Noah “Hunter” Brittain, a white teen, was shot and killed by a sheriff's deputy outside a local auto repair shop in McRae, Arkansas.   

Originally dubbed “Black America’s Attorney general” by Rev. Al Sharpton, civil rights activist and attorney Ben Crump is now representing Brittain’s case in what he calls "one of the most significant" pushes in the fight for police reform legislation, CNN reported.

Here's what you should know about his case: 

Brittain was shot by a deputy during a traffic stop.

On June 23 at approximately 3 a.m., 17-year-old Brittain was 30 miles northeast of Little Rock with a friend when he was stopped by a deputy, later identified as Sgt. Michael Davis, during a traffic stop.

The deputy failed to turn on his body camera per state regulations and according to CNN, there's no footage of Brittain being shot three times.

He later died at a local hospital, USA Today reported

Davis was immediately put on administrative leave pending the police investigation, according to the Lonoke County Sheriff's Office Facebook page. Only days later, July 1, Sheriff John Staley announced in a statement he had fired Davis for violating police policy. 

"The people of this county are good, decent people and they, like me, want to see accountability and transparency in this situation," Staley said. 

Crump said the fight for justice doesn't just include Black children.

The family of Brittain held his memorial on the afternoon of July 6 at his high school. Both Crump and Sharpton attended the service, during which they both urged the need for support from all races to end mass police shootings.

.@AttorneyCrump, co-counsel Devon Jacob, @TheRevAl, and the family of Hunter Brittain to hold a public memorial service today, 7/6 at 12:30 p.m. CT., in Arkansas for Hunter Brittain.

— Ben Crump Law, PLLC (@BenCrumpLaw) July 6, 2021

"This isn't just about Black children, it's also about brown children and white children and Asian children," Crump said.

After the Arkansas State Police turned over the investigation on Friday, Crump said he's representing Brittain to help flip the conversation surrounding police violence, which is often framed as a primary issue within the Black community. He said he hopes people will begin to acknowledge this type of violence as an experience all ethnicities are prone to witness.   

"[This case] is going to be looked at differently because he wasn't a teenager who was a child of color," Crump previously told CNN. "Because we've always said that our white brothers and sisters couldn't fathom their child being killed by the police. That people are supposed to protect them. But that's a reality that parents of children of color literally deal with every day of their lives."

Hunter Brittain was killed UNJUSTLY by police and his family has STILL not received any details from them about the fatal shooting. We must show the world that Hunter Brittain’s life mattered and demand answers and accountability! #SayHisName #JusticeForHunterBrittain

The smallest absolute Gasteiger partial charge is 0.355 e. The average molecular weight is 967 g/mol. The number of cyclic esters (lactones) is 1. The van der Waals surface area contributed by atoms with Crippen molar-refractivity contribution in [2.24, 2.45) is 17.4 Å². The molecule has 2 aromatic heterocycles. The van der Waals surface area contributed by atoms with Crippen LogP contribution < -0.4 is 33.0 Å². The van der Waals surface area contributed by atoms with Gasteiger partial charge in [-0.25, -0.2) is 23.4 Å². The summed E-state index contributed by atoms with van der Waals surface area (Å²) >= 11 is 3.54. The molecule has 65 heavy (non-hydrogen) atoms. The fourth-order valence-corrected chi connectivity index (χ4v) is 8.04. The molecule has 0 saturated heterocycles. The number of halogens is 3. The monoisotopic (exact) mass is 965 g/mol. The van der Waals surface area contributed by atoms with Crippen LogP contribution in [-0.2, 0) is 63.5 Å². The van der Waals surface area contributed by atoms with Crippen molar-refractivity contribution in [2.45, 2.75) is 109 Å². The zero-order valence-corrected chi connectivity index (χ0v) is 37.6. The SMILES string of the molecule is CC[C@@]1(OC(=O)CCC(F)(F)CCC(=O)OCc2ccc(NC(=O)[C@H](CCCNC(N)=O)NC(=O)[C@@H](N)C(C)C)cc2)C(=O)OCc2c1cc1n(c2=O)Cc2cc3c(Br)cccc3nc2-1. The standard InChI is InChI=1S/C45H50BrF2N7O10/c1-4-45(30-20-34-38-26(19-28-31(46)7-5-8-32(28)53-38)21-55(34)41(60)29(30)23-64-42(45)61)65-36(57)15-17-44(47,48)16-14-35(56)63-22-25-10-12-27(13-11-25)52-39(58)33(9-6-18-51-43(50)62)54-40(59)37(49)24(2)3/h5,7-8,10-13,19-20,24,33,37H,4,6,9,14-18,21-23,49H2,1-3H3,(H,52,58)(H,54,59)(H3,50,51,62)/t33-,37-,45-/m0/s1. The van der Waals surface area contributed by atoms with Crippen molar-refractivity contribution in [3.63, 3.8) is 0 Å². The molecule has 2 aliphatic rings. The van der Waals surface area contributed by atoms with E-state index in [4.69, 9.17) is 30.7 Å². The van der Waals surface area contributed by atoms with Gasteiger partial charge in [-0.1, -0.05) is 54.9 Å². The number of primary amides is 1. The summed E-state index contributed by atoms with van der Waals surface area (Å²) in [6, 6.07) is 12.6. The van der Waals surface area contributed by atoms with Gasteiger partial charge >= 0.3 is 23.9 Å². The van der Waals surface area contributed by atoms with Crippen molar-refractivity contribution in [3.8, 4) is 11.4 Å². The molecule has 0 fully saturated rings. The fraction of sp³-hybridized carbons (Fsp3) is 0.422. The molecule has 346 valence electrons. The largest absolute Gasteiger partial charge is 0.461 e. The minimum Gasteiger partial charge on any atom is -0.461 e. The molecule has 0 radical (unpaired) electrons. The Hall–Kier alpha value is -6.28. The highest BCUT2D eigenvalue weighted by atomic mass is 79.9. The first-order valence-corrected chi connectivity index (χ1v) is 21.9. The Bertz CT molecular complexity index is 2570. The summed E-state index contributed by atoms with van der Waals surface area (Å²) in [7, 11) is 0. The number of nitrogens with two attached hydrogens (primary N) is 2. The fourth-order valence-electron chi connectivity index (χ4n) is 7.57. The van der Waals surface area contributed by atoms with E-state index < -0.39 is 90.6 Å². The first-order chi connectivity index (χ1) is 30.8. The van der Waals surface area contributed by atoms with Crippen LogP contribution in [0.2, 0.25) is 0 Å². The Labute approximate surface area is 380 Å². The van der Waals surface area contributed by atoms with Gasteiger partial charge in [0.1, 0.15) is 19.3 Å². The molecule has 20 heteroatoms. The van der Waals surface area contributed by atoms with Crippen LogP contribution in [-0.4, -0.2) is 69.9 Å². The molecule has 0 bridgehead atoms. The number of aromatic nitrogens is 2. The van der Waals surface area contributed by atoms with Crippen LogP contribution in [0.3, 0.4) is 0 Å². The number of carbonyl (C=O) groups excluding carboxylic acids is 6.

— Ben Crump (@AttorneyCrump) July 9, 2021

This is Sharpton's first time advocating for a white victim of police brutality.

Sharpton delivered the eulogy, Northwest Arkansas Democrat-Gazette reported. 

“This young man should have been entering his senior year, not a cemetery,” Sharpton said in his remarks. "The issue of policing is not about Black and White. It's about right and wrong."

Of his 40-year career as an activist, Sharpton said it was his first time invited to speak on the behalf of a white person who was victimized by police.  

Brittain was described as being full of life.

According to his obituary listed in Smith Family Funeral Homes, Brittain was loved by his family and friends and had a well-received humorous personality. He spent his free time outdoors, fishing and riding his dirt bikes.

Brittain was from a small town and was going into his senior year at Beebe High School in McRae, Arkansas. After graduation, he had high hopes of becoming a Nascar driver.  

Brittain's case is one of many non-Black teens who've lost their lives to police brutality.

In March, cities across the nation grappled with the gruesome death of Adam Toldeo, a 13-year-old from Little Village, Chicago who was shot and killed by an officer despite complying with orders. Although body-cam footage of the incident was released, the nature of the shooting put into question the little regard officers have shown toward people. It also questions the general police training of minors. 

Additionally, Brittain's case expounds upon police violence as a problem seldom recognized in white communities. As Crump is certain, it will help be the force behind the implementation of the George Floyd Justice in Policing Act, a bill that would address police accountability and remedy police violations. So far it has stalled for months in Senate since March, as Blavity previously reported

Crump and Devon Jacob, the Brittain family's second attorney, are fighting for that justice. 

“Your life had meaning, you’re loved and your family will not stop advocating until we have justice for you, Hunter,” Hunter's uncle Jesse Brittain said. “And also justice for all of our other brothers and sisters dying at the hands of law enforcement hired to protect and serve us around this country.”